This book came as a support of the UNESCO International Hydrological Programme (IHP) activities on the International Shared Aquifer Resources Management (ISARM) project launched in the year 2000, with the goal of developing wise practices and guidance tools for the shared management of groundwater resources and to contribute to the multifaceted efforts required for global water cooperation. A key result of the project was the publication by UNESCO of the first world map of 592 transboundary aquifers. In spite of progress made, UNESCO’s work required continuation. The book written by Jack Ganoulis and Jean Fried, with both authors being long-term collaborators of the UNESCO IHP, comes as a significant contribution to the transboundary groundwater education and training, offering a bridge between theory and practice.
The objectives set by the authors for the book included addressing the very important question of “water security” in an era of “major systemic risk” for humanity. The book starts with an old task of balancing water availability and water demand through “hydro-governance”, defined as “an interactive process for managing at different levels and with different actors all kinds of water, including not only natural water resources but also new-water from wastewater after recycling and seawater desalination” (page vii). The book is correctly focusing on “transboundary hydro-governance” of water transboundary catchments that cover almost half of the world’s land surface, including about 60% of global river flow and an area inhabited by 40% of the world’s population. The main innovation introduced in the book is “integrated transboundary hydro-governance”, which includes both surface water and groundwater. The book provides methodologies, practical tools, and examples of “effective transboundary hydro-governance”.
The book is divided into three parts and eight chapters, starting with the main characteristics of transboundary waters (Part I), followed by the definition of transboundary hydro-governance (Part II), and ending with the discussion of transboundary hydro-governance in practice (Part III).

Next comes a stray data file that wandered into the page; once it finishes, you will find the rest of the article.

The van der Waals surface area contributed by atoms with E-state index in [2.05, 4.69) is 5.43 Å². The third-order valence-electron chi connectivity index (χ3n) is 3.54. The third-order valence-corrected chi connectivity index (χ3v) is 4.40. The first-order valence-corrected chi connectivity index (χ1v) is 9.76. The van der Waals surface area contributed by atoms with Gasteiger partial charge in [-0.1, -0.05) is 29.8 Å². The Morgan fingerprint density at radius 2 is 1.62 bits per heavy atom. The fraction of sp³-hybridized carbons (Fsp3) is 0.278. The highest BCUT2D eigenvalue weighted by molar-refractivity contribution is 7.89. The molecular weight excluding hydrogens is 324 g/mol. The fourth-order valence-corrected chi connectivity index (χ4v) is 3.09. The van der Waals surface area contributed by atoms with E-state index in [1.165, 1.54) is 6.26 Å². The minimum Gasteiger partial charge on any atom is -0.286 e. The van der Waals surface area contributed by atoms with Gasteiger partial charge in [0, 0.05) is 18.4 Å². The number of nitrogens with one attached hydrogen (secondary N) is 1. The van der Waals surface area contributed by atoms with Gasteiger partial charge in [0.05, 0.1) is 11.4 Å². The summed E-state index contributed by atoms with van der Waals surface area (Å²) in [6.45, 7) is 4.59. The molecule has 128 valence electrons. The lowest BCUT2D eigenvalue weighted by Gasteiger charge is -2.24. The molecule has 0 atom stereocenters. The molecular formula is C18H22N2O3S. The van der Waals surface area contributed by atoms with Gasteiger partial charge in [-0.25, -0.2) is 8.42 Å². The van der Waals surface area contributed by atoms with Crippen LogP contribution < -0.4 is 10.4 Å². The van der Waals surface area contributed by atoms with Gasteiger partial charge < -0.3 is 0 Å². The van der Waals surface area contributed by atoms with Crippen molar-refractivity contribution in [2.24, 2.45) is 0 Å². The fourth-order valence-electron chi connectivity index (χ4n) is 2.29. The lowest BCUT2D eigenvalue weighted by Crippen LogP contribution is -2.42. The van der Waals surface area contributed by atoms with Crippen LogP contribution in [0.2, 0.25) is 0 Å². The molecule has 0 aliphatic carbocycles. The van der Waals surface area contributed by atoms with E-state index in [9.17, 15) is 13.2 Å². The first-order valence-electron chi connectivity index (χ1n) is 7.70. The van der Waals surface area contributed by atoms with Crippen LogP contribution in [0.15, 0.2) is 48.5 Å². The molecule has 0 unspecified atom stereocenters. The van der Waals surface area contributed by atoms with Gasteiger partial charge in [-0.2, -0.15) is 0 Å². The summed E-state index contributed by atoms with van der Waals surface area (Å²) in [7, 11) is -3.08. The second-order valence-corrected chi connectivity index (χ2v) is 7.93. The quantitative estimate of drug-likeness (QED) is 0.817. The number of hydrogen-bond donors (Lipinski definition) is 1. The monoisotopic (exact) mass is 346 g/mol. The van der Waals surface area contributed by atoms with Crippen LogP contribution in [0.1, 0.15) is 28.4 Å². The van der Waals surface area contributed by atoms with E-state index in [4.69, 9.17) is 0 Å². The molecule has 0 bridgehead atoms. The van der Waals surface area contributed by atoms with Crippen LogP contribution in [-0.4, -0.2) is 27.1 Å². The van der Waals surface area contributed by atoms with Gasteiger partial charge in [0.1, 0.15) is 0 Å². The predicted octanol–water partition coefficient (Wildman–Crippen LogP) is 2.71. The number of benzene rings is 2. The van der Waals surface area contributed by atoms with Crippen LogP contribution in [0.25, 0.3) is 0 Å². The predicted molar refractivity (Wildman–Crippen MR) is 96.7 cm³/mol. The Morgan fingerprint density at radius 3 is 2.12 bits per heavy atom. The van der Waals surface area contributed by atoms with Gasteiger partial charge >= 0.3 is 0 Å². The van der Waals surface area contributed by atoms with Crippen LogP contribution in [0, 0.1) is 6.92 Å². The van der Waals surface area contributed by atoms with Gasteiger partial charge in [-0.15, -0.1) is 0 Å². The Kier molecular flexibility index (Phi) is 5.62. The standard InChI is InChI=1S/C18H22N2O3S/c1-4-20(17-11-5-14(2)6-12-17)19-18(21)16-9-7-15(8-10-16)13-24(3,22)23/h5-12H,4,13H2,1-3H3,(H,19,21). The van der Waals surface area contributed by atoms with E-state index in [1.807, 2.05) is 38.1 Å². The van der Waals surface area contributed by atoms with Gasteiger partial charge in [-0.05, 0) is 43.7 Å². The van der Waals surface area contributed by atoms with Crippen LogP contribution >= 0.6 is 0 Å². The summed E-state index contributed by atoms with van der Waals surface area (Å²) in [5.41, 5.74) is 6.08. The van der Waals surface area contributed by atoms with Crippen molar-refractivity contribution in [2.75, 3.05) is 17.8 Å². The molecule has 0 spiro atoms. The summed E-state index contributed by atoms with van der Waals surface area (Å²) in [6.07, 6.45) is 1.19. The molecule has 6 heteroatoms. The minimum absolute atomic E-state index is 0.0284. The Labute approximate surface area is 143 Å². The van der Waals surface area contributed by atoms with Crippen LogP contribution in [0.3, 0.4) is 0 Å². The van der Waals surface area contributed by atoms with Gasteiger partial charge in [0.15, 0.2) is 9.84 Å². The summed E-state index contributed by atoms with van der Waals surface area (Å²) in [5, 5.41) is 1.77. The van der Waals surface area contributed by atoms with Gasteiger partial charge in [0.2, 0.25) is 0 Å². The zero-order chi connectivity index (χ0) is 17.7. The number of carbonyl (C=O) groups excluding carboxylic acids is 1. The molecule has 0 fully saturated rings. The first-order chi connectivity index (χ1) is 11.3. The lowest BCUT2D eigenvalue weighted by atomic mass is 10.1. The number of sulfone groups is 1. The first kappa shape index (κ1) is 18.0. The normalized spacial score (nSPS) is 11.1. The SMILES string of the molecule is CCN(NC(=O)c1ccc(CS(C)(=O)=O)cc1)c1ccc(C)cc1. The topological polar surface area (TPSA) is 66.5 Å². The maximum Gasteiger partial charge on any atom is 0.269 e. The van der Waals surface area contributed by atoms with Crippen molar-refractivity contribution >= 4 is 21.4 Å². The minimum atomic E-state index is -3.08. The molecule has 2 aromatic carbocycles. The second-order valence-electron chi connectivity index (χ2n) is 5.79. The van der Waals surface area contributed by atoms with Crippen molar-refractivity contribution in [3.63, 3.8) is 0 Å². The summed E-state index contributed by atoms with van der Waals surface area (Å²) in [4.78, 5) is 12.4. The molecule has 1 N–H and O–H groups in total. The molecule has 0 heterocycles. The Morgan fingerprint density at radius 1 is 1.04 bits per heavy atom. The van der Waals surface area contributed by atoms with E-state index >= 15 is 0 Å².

The first part offers (in three chapters) basic information on transboundary waters, water security, and topics of water conflicts and cooperation. The justification for employing a shared approach is clearly presented, and useful recommendations are provided for collaborative scientific approaches. Water security is also analyzed in this part, starting from the water variability in space and time. The ending chapter of Part I suggests the recognition of water districts at risk of conflict and the assessment and classification of different causes and various types of transboundary conflicts. The ending section focuses on the investigation of conflict prevention strategies and the ways to reverse potential conflicts into cooperation.
The second part of the book (in three chapters) provides clear distinctions between management, policy, and governance and analyzes some basic tools used to implement these concepts. This part is a bit more technical. The main innovation presented in this section of the book is a multi-disciplinary integrated approach and its adoption to international settings. Discussion extends to an examination of what international joint institutions can be established and instruments that are needed to implement transboundary hydro-governance in practice. Tools and instruments (economic, shared, legal, and diplomatic) are reviewed in the last chapter of the Part II.
The third part of the book (in two chapters) is devoted to examples of hydro-governance in practice. Organizations and examples are studied from all around the world. From Danube to Mekong, and from Rhine to Senegal, the authors systematically analyze the pros and cons of approaches that lead to “good” transboundary hydro-governance. The analytical model of good hydro-governance can be derived from the experience presented in the book. However, in agreement with the authors and based on my own personal experience, there is still a long way to go.
This book is timely and pragmatically addresses worldwide problems, like climate change and significant floods and droughts, especially in parts of the world where every drop of water counts. The book can be used by experts and practitioners. Examples from the book could serve university courses on water resources management. The book has the potential to be a guiding manual and a reference tool.